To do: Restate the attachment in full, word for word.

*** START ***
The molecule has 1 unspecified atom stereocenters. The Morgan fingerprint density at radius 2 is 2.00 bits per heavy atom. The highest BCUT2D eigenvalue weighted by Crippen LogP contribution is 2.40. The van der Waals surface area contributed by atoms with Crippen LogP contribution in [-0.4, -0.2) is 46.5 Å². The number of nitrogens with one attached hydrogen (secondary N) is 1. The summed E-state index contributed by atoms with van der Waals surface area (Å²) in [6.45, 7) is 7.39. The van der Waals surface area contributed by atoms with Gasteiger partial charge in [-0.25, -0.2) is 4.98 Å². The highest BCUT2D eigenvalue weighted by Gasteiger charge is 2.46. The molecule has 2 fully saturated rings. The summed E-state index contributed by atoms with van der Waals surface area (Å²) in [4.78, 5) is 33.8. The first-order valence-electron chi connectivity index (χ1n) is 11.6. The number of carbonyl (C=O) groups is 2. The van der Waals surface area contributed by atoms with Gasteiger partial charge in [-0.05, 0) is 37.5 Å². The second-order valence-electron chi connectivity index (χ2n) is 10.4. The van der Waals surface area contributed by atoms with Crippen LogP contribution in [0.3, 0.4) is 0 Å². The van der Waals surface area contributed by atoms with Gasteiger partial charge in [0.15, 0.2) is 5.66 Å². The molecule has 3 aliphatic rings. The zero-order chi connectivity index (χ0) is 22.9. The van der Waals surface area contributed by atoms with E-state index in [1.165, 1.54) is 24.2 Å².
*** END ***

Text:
The molecule has 1 unspecified atom stereocenters. The Morgan fingerprint density at radius 2 is 2.00 bits per heavy atom. The highest BCUT2D eigenvalue weighted by Crippen LogP contribution is 2.40. The van der Waals surface area contributed by atoms with Crippen LogP contribution in [-0.4, -0.2) is 46.5 Å². The number of nitrogens with one attached hydrogen (secondary N) is 1. The summed E-state index contributed by atoms with van der Waals surface area (Å²) in [6.45, 7) is 7.39. The van der Waals surface area contributed by atoms with Gasteiger partial charge in [-0.25, -0.2) is 4.98 Å². The highest BCUT2D eigenvalue weighted by Gasteiger charge is 2.46. The molecule has 2 fully saturated rings. The summed E-state index contributed by atoms with van der Waals surface area (Å²) in [4.78, 5) is 33.8. The first-order valence-electron chi connectivity index (χ1n) is 11.6. The number of carbonyl (C=O) groups is 2. The van der Waals surface area contributed by atoms with Gasteiger partial charge in [-0.05, 0) is 37.5 Å². The second-order valence-electron chi connectivity index (χ2n) is 10.4. The van der Waals surface area contributed by atoms with Crippen LogP contribution in [0.3, 0.4) is 0 Å². The van der Waals surface area contributed by atoms with Gasteiger partial charge in [0.15, 0.2) is 5.66 Å². The molecule has 3 aliphatic rings. The zero-order chi connectivity index (χ0) is 22.9. The van der Waals surface area contributed by atoms with E-state index in [1.165, 1.54) is 24.2 Å².